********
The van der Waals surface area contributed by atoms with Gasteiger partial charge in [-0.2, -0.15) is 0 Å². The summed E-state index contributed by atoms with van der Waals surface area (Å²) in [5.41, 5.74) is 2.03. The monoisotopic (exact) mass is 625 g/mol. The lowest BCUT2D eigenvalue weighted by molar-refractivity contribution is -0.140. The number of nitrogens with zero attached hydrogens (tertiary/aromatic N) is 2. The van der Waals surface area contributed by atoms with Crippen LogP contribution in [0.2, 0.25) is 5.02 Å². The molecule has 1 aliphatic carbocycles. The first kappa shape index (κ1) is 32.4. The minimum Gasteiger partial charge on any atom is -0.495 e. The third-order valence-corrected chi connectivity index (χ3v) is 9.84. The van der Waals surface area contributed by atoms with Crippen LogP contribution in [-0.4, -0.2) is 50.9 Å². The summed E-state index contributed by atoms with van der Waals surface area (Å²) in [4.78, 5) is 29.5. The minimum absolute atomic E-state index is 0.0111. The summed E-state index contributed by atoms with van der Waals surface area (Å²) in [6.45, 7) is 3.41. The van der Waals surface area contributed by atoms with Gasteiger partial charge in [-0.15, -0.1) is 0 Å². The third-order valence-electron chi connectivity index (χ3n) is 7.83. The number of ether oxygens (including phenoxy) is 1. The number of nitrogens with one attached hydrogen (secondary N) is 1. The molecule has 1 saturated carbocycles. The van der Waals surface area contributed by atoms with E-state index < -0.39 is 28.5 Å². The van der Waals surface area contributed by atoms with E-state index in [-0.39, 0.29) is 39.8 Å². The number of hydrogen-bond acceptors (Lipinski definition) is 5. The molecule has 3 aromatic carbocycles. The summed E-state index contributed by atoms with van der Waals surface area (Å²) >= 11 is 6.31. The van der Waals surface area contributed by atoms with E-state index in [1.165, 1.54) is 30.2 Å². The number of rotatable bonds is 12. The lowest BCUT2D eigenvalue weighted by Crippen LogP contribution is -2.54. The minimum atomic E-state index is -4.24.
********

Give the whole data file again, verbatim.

The van der Waals surface area contributed by atoms with Gasteiger partial charge in [-0.2, -0.15) is 0 Å². The summed E-state index contributed by atoms with van der Waals surface area (Å²) in [5.41, 5.74) is 2.03. The monoisotopic (exact) mass is 625 g/mol. The lowest BCUT2D eigenvalue weighted by molar-refractivity contribution is -0.140. The number of nitrogens with zero attached hydrogens (tertiary/aromatic N) is 2. The van der Waals surface area contributed by atoms with Crippen LogP contribution in [0.2, 0.25) is 5.02 Å². The molecule has 1 aliphatic carbocycles. The first kappa shape index (κ1) is 32.4. The minimum Gasteiger partial charge on any atom is -0.495 e. The third-order valence-corrected chi connectivity index (χ3v) is 9.84. The van der Waals surface area contributed by atoms with Crippen LogP contribution in [-0.4, -0.2) is 50.9 Å². The summed E-state index contributed by atoms with van der Waals surface area (Å²) in [4.78, 5) is 29.5. The minimum absolute atomic E-state index is 0.0111. The summed E-state index contributed by atoms with van der Waals surface area (Å²) in [6.45, 7) is 3.41. The van der Waals surface area contributed by atoms with Gasteiger partial charge in [-0.15, -0.1) is 0 Å². The third-order valence-electron chi connectivity index (χ3n) is 7.83. The number of ether oxygens (including phenoxy) is 1. The number of nitrogens with one attached hydrogen (secondary N) is 1. The molecule has 1 saturated carbocycles. The van der Waals surface area contributed by atoms with E-state index < -0.39 is 28.5 Å². The van der Waals surface area contributed by atoms with E-state index in [-0.39, 0.29) is 39.8 Å². The number of hydrogen-bond acceptors (Lipinski definition) is 5. The molecule has 3 aromatic carbocycles. The summed E-state index contributed by atoms with van der Waals surface area (Å²) >= 11 is 6.31. The van der Waals surface area contributed by atoms with E-state index in [1.165, 1.54) is 30.2 Å². The number of rotatable bonds is 12. The lowest BCUT2D eigenvalue weighted by Crippen LogP contribution is -2.54. The minimum atomic E-state index is -4.24.